Wednesday, July 26, 2023

How is acoustic neuroma treated?

 An acoustic neuroma, also known as a vestibular schwannoma, is a noncancerous tumor that develops on the nerve that connects the ear to the brain

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 Researchers do not know why acoustic neuromas form. Most of the time, the tumors arise spontaneously, with no known cause or reason
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Symptoms

The most common symptom of an acoustic neuroma is hearing loss in one ear (unilateral), which happens to about 90% of people who have an acoustic neuroma
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 Other symptoms that may occur in the early stages include ringing in the ears (tinnitus), dizziness, and difficulty with balance
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 Symptoms of acoustic neuromas can mimic symptoms of other ear problems, making it challenging to diagnose an acoustic neuroma
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Diagnosis

To diagnose an acoustic neuroma, your healthcare provider will ask you about your symptoms and perform a physical exam. You will also have a series of hearing and balance tests and scans, which may include an audiogram to check hearing ability and magnetic resonance imaging (MRI) to visualize the tumor
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Treatment

There are three treatment approaches for acoustic neuroma: monitoring, surgery, or radiation therapy
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 The choice of treatment depends on the size and growth speed of the acoustic neuroma, severity of the patient's symptoms, and overall age and health of the patient
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  • Monitoring: If you have a small acoustic neuroma that isn't growing or is growing slowly and causes few or no signs or symptoms, you and your doctor may decide to monitor it
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  • Surgery: Surgery to remove the tumor is a common treatment for acoustic neuroma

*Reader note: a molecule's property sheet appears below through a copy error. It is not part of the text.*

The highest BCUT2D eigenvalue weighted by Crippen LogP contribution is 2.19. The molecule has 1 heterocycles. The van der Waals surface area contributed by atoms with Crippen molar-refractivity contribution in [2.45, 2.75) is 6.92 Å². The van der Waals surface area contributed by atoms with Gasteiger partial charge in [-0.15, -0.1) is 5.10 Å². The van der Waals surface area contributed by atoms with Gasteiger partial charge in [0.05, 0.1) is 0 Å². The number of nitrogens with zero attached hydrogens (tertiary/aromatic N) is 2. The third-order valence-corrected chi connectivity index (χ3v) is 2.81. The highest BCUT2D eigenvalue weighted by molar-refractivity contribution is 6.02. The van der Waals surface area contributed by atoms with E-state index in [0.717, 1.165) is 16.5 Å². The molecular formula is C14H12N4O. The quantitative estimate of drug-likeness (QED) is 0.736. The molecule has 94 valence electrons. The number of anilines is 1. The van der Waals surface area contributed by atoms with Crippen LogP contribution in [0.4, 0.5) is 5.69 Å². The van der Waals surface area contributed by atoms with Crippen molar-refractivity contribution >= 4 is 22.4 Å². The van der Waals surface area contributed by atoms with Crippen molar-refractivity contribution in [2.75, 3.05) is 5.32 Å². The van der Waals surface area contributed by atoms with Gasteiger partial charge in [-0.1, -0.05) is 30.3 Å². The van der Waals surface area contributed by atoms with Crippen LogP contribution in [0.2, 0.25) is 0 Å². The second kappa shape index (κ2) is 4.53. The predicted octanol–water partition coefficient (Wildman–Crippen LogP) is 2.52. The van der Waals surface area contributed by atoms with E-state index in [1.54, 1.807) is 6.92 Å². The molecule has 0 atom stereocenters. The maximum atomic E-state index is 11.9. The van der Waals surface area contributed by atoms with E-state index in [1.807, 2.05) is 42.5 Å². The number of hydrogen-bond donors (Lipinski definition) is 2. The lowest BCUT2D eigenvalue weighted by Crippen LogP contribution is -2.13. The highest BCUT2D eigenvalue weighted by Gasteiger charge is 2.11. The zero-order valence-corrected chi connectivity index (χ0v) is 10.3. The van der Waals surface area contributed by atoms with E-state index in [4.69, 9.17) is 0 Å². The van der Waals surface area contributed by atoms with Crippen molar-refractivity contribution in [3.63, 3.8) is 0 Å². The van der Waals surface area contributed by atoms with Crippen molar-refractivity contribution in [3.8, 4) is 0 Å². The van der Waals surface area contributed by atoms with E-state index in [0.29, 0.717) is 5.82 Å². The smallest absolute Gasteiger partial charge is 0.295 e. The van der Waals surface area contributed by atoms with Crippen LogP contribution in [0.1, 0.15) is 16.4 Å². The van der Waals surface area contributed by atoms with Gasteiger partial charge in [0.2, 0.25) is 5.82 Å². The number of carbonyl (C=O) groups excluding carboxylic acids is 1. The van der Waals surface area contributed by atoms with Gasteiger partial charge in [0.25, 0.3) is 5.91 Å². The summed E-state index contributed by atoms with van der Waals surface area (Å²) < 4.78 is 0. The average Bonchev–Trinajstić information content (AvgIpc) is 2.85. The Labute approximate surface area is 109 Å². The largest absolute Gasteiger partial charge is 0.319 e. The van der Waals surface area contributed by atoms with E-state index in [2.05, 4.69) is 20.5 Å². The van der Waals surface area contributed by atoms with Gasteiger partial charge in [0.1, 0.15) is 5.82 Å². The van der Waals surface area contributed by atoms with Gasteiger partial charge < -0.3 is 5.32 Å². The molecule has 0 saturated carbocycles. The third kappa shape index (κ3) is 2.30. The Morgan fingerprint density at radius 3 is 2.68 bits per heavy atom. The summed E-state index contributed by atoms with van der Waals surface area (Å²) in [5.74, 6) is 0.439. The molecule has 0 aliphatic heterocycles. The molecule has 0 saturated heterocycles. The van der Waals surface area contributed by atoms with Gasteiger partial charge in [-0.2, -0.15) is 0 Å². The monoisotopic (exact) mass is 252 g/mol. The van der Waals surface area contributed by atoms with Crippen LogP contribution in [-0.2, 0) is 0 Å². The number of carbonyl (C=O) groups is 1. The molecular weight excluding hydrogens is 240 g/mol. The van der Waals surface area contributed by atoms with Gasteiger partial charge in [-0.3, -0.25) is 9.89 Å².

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     There are three main surgical approaches to remove an acoustic neuroma: the retrosigmoid, middle fossa, and the translabyrinthine approach
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  • Radiation therapy: There are several types of radiation therapy used to treat acoustic neuroma, including stereotactic radiosurgery, which is often used if the tumor is small, you are an older adult, or you cannot tolerate surgery for health reasons
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Outcomes are generally good, whether treatment involves stereotactic radiosurgery or surgical removal of the acoustic neuroma
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 However, hearing loss can persist after treatment, and patients can experience significant anxiety after a tumor diagnosis
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If you notice any hearing changes, talk to your healthcare provider. Early diagnosis offers the best opportunity for successful treatment
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Citations:
[1] https://my.clevelandclinic.org/health/diseases/16400-acoustic-neuroma
[2] https://www.mayoclinic.org/diseases-conditions/acoustic-neuroma/diagnosis-treatment/drc-20356132
[3] https://www.mayoclinic.org/diseases-conditions/acoustic-neuroma/symptoms-causes/syc-20356127
[4] https://www.mayoclinic.org/medical-professionals/neurology-neurosurgery/news/acoustic-neuroma-treatment-and-quality-of-life/mac-20429300
[5] https://www.hopkinsmedicine.org/health/conditions-and-diseases/brain-tumor/vestibular-schwannoma
[6] https://www.mdanderson.org/cancer-types/acoustic-neuroma/acoustic-neuroma-treatment.html
[7] https://www.nidcd.nih.gov/health/vestibular-schwannoma-acoustic-neuroma-and-neurofibromatosis
[8] https://www.brighamandwomens.org/neurosurgery/brain-tumors/acoustic-neuroma
[9] https://rarediseases.org/rare-diseases/acoustic-neuroma/
[10] https://www.aaroncohen-gadol.com/patients/acoustic-neuromas/treatment/surgery
[11] https://medlineplus.gov/acousticneuroma.html
[12] https://www.nhs.uk/conditions/acoustic-neuroma/

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